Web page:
Reaching its potential: Couple restores Walcott home
Jeff Cook/Quad-City Times The kitchen was gutted, losing everything but the built-in cabinet along the back wall. Note the “tin ceiling” backsplash under the cupboards and the black, white and gray tile floor that John laid himself. The striking cat on the floor is Jackson, a Maine Coon, the official cat of the state of Maine and the second-most popular cat breed in the world, according to the Cat Fanciers' Association.

When someone tells you that a home has “a lot of potential,” beware. It’s a tip-off that there’s something amiss.

For instance, the 1904 home that John and Samantha Beukenhorst bought in Walcott, Iowa, during July 2007 needed a lot of everything: cleaning, gutting, rebuilding and updating.

But after a year of hard, hands-on work and about $30,000 spent for materials and contracted jobs such as plumbing and hanging drywall, the Beukenhorsts have turned the former rental property into a showy home for themselves, daughter Hannah, 13, Samantha’s mom and six cats.

Part of the showiness can be credited to Samantha’s keen eye for color and design. The couple also uncovered some happy “finds” during the clean-out/demolition, such as a beveled glass window in the parlor and fir and oak floors throughout.

One outstanding new feature is a 70-by-30-inch stained-glass window on the staircase landing that was made by Eric Van Hese of Davenport. The window displays a tree/sky/flower scene in shades of green, blue, salmon, aqua and white.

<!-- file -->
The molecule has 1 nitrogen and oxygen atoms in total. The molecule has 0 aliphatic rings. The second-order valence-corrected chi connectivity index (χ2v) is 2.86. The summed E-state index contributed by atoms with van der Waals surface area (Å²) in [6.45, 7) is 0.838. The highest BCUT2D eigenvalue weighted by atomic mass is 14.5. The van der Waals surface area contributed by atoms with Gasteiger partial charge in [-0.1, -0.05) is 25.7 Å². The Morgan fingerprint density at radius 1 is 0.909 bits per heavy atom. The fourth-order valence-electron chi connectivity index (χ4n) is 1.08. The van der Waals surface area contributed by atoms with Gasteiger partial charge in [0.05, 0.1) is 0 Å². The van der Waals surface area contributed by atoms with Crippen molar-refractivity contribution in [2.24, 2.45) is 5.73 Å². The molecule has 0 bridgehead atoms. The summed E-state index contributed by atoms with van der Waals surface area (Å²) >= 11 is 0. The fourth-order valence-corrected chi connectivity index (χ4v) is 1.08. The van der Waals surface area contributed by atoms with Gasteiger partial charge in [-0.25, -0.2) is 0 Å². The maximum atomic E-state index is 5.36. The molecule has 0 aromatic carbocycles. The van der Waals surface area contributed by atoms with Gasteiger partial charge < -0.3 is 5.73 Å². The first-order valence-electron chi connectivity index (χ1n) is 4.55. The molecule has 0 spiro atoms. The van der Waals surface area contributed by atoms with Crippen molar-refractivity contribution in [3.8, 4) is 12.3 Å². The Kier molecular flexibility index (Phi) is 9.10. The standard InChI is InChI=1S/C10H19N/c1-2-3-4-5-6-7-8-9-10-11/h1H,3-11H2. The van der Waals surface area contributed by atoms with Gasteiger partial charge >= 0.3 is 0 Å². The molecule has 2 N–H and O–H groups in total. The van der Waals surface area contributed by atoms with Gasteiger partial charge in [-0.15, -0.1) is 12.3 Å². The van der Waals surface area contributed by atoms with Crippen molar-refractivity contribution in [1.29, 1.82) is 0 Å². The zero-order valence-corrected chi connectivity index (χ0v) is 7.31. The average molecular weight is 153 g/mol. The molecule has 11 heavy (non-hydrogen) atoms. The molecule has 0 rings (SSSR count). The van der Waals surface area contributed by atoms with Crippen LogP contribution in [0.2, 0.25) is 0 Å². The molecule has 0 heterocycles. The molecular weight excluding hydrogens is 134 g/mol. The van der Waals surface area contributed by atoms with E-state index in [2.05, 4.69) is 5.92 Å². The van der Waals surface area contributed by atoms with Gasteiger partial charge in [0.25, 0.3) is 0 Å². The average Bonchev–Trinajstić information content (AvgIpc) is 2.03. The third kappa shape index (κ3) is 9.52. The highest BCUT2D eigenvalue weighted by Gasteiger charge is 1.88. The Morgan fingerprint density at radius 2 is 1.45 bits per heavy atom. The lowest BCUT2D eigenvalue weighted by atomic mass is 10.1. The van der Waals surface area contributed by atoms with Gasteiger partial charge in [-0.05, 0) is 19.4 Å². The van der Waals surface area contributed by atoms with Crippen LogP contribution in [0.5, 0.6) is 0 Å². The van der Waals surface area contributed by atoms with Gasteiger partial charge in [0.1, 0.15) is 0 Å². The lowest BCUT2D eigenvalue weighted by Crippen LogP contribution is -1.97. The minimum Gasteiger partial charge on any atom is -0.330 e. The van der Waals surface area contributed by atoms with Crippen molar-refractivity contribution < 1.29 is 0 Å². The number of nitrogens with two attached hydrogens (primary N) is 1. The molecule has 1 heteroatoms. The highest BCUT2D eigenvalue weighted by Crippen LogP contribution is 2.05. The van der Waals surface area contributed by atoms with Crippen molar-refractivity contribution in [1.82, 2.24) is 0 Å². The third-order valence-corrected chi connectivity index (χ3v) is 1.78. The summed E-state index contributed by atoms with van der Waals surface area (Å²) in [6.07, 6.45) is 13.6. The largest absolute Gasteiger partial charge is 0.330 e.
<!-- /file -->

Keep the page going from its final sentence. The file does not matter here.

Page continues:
Samantha had wanted a stained-glass window anyway, and when the Beukenhorsts tore out wood paneling in the stairwell, they found the perfect spot: the opening where a plain glass window originally illuminated the landing.

 “I always hoped to have the chance to build a window like this in the right place. The right place is key,” Van Hese says. “On this project, all the stars lined up.”

Some work on the home remains, mostly on the exterior. The couple expects to tear off the enclosed front porch, returning it to its original open look, and install a new screened porch on the side. And down the road, Samantha expects to switch to a three-color “painted lady” paint scheme.

Among the highlights of the home are the kitchen, formal parlor and upstairs hallway:

Kitchen — This was one of four rooms that was gutted; everything was thrown out except a tall, built-in cabinet along one wall. Samantha refinished the cabinet with a “distressed” look, dressed it up with new hardware and filled it with ceramic chickens, a favorite collectible, and heirloom dishes.

The walls are dark green, the floor is black, white and gray tile that John laid himself, the countertops are a granite-pattern Formica and the appliances are black/stainless steel. For backsplashes, the couple applied the kind of metal used for tin ceilings.

In the middle of the kitchen, they installed a 63-by-35-inch island they created by topping stock cabinets with a rectangular Formica countertop. They screwed short pillars, or legs, under the portion of the countertop that overhangs the cabinets, creating a snack bar.

Formal parlor — Off the living room is a set of French doors opening to a formal parlor, Samantha’s favorite room. “It’s so peaceful in here,” she says.

This room was covered with paneling, and when they ripped it off, the family discovered a hidden beveled window set in a bay. The couple made this a focal point of the room, flanking it with sconce light fixtures and installing an electric fireplace below.

As in all rooms of the home, they refinished the floors, which were “pitch-black.”

Among the eye-catching furnishings/accessories in this room are a painting of a woman in a billowy white dress that had belonged to Samantha’s mother and a kidney-shaped desk with shelves on the front that belonged to her dad.